G.Skill 64GB Falcon (FM-25S2S-64GBF1)May 28th, 2009 | By Simon
If you’re interested in buying the Falcon SSD or any SSD for that matter, you must already know how to install a 2.5″ hard drive. For laptops, the drive needs to be mounted onto your hard drive cage and pushed into the bay. For desktop PCs, you’ll need to purchase a 3.5″ to 2.5″ drive bay converter, screw the drive into place and plug in the SATA data cable and power.
I compared the power consumption of the Falcon to a few other SSDs and a conventional 500GB Seagate hard drive. With no surprise, the SSDs are a few watts below the conventional hard drive. It also appears that the Indilinx controller requires a few more watts than the original JMicron controller.
I will be testing the G.Skill Falcon on my test bed as a primary drive. Here’s a rundown of my system:
- CPU: Intel C2D Q6600 (G0 SLACR L731B434) @ 2.71 GHz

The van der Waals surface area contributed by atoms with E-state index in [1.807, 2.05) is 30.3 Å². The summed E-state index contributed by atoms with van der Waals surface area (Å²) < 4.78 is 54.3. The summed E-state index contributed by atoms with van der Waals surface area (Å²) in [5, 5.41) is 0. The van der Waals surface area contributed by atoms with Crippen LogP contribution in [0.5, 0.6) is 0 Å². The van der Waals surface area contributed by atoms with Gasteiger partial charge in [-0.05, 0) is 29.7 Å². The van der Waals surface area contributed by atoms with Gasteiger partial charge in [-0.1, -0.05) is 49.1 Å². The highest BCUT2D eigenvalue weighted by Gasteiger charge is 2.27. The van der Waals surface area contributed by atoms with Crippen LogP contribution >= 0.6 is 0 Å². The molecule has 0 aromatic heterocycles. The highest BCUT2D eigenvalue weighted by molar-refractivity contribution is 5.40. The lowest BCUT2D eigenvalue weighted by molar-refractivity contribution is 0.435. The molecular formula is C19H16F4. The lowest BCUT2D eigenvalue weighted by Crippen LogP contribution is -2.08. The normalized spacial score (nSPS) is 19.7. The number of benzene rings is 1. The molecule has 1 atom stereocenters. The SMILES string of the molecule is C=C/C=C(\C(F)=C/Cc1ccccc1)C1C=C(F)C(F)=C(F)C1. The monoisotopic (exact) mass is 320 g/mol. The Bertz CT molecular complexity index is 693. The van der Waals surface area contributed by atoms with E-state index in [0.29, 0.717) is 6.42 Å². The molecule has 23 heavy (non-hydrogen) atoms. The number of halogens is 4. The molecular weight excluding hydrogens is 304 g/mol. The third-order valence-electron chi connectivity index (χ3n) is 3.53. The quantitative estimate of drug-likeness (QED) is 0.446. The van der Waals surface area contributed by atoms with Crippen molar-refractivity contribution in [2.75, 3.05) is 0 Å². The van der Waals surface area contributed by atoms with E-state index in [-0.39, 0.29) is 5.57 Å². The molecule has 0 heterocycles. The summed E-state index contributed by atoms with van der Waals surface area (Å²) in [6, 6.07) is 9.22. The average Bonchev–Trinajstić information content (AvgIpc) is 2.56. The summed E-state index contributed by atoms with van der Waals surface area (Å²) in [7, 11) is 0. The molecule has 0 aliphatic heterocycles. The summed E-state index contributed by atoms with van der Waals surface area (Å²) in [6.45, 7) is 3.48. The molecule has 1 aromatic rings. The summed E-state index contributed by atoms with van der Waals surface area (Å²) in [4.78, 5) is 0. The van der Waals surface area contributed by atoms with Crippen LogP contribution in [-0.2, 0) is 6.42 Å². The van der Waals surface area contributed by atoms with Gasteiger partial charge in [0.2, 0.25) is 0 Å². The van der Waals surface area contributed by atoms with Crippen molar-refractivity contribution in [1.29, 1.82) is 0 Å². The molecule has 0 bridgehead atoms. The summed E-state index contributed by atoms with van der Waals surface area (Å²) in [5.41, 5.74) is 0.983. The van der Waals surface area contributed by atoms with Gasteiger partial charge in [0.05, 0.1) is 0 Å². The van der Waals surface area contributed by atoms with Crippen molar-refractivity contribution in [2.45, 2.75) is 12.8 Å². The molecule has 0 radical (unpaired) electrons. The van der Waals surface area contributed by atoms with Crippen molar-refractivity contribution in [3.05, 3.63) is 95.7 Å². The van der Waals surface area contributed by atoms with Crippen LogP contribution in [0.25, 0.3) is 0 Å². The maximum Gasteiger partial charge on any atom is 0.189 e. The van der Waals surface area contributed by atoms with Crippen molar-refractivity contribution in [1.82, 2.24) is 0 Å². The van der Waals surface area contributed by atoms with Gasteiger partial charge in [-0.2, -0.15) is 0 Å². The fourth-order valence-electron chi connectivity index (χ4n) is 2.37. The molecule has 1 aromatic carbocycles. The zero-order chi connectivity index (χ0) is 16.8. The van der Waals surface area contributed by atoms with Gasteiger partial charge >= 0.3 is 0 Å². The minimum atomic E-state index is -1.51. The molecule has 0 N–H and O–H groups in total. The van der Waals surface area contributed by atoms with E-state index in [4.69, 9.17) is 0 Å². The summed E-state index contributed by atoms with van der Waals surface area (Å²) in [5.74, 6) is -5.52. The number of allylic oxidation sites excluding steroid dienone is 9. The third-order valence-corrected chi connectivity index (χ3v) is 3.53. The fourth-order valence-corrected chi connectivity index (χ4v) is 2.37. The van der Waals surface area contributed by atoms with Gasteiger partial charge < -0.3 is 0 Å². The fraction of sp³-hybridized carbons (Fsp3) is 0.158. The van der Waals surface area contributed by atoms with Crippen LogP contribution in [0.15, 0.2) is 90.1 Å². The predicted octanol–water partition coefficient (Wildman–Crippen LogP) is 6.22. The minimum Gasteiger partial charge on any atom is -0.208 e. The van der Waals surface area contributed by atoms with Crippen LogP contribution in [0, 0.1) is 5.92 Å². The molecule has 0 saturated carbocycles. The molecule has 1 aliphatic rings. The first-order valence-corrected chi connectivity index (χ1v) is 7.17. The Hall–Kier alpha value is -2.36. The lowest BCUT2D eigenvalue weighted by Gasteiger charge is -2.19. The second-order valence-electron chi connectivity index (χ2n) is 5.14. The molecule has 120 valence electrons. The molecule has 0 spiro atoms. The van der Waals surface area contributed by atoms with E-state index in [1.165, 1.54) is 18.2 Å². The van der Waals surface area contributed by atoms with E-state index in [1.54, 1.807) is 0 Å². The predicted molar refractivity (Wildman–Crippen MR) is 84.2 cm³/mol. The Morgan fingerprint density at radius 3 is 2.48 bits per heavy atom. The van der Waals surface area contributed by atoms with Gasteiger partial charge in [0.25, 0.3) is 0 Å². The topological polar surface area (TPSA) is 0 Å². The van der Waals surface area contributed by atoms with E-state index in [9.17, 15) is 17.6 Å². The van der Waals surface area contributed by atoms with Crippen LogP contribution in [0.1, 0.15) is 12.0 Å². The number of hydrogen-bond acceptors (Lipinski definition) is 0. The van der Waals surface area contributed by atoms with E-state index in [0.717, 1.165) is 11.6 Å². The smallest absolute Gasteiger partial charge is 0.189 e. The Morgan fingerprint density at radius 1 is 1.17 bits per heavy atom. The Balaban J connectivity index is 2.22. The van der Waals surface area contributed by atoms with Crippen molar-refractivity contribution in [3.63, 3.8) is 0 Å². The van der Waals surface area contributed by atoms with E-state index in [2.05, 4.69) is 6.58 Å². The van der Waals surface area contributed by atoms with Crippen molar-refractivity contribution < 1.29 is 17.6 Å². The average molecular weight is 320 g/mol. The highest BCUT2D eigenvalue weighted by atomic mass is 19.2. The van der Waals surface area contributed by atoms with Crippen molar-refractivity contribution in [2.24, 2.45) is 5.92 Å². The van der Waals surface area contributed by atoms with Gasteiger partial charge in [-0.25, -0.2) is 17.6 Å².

- MB: Asus P5E3-Dlx Wifi-AP Edition
- GPU: Sapphire HD 4850 X2 Catalyst
- RAM: Aeneon 2x2GB XTune DDR3-1600 (AXH860UD20-16H) @ 1800Mhz 10-10-10-30 1T
- PSU: Cooler Master Real Power Pro 850W
- CPU Cooling: Thermalright HR-01 w/ 120mm Antec Tri-Cool Fan
- PWM/NB/SB Cooling: Stock/Stock/Stock
- OS: Windows Vista x64
- G.Skill 64GB Falcon (FM-25S2S-64GBF1)
- OCZ 30GB Vertex SSD
- G.Skill FM-25S2S-64GB
- Seagate Barracuda SATA 500GB 7200.11 (ST3500320AS)
To test out the drive we’ll be using DiskBench, Crystal DiskMark, SiSoft Sandra, HD Tune 3.10, ATTO, HDTach, IOMeter and Boot Timer. All benchmarks were executed 5 times and the average result was recorded. The system was reset between each benchmark.
To add a little flavour to the review, I’m going to benchmark the G.Skill Falcon twice – once when the drive has only Windows Vista and the benchmarking software installed, denoted “New” in the benchmarks, and once when the drive is completely full, denoted “Full”. I’m doing this to see what the performance impact is once the drive is full of files.